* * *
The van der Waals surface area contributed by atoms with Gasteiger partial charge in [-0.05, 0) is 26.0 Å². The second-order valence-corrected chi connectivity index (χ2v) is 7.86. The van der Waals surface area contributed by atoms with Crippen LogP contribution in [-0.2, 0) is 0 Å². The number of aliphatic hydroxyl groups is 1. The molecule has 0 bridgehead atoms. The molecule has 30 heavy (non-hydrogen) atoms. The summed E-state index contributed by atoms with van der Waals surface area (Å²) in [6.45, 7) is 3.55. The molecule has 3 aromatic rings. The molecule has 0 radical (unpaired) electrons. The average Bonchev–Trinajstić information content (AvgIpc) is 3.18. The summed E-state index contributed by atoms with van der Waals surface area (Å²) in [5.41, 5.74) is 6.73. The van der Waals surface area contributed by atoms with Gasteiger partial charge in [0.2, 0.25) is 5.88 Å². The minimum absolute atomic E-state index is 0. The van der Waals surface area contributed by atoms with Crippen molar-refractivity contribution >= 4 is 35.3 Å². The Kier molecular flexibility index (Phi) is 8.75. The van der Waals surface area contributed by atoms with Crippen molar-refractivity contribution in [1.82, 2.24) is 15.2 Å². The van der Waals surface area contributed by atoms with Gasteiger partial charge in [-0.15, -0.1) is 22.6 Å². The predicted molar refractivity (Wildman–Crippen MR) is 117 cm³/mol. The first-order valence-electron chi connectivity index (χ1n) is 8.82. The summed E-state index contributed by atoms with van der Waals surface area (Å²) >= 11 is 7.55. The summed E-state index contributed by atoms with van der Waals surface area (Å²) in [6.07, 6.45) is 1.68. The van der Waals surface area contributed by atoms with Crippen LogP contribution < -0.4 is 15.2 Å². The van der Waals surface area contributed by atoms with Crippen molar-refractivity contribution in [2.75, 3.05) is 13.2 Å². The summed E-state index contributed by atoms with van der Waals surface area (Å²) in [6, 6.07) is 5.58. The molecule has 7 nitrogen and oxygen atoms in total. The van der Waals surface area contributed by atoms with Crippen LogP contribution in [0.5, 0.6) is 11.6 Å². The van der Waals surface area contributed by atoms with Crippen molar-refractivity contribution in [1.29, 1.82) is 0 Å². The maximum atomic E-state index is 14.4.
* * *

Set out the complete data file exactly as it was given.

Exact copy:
The van der Waals surface area contributed by atoms with Gasteiger partial charge in [-0.05, 0) is 26.0 Å². The second-order valence-corrected chi connectivity index (χ2v) is 7.86. The van der Waals surface area contributed by atoms with Crippen LogP contribution in [-0.2, 0) is 0 Å². The number of aliphatic hydroxyl groups is 1. The molecule has 0 bridgehead atoms. The molecule has 30 heavy (non-hydrogen) atoms. The summed E-state index contributed by atoms with van der Waals surface area (Å²) in [6.45, 7) is 3.55. The molecule has 3 aromatic rings. The molecule has 0 radical (unpaired) electrons. The average Bonchev–Trinajstić information content (AvgIpc) is 3.18. The summed E-state index contributed by atoms with van der Waals surface area (Å²) in [5.41, 5.74) is 6.73. The van der Waals surface area contributed by atoms with Gasteiger partial charge in [0.2, 0.25) is 5.88 Å². The minimum absolute atomic E-state index is 0. The van der Waals surface area contributed by atoms with Crippen molar-refractivity contribution >= 4 is 35.3 Å². The Kier molecular flexibility index (Phi) is 8.75. The van der Waals surface area contributed by atoms with Crippen molar-refractivity contribution in [1.82, 2.24) is 15.2 Å². The van der Waals surface area contributed by atoms with Gasteiger partial charge in [-0.15, -0.1) is 22.6 Å². The predicted molar refractivity (Wildman–Crippen MR) is 117 cm³/mol. The first-order valence-electron chi connectivity index (χ1n) is 8.82. The summed E-state index contributed by atoms with van der Waals surface area (Å²) >= 11 is 7.55. The summed E-state index contributed by atoms with van der Waals surface area (Å²) in [6.07, 6.45) is 1.68. The van der Waals surface area contributed by atoms with Crippen LogP contribution < -0.4 is 15.2 Å². The van der Waals surface area contributed by atoms with Crippen molar-refractivity contribution in [2.75, 3.05) is 13.2 Å². The summed E-state index contributed by atoms with van der Waals surface area (Å²) in [6, 6.07) is 5.58. The molecule has 7 nitrogen and oxygen atoms in total. The van der Waals surface area contributed by atoms with Crippen LogP contribution in [0.5, 0.6) is 11.6 Å². The van der Waals surface area contributed by atoms with Crippen molar-refractivity contribution in [1.29, 1.82) is 0 Å². The maximum atomic E-state index is 14.4.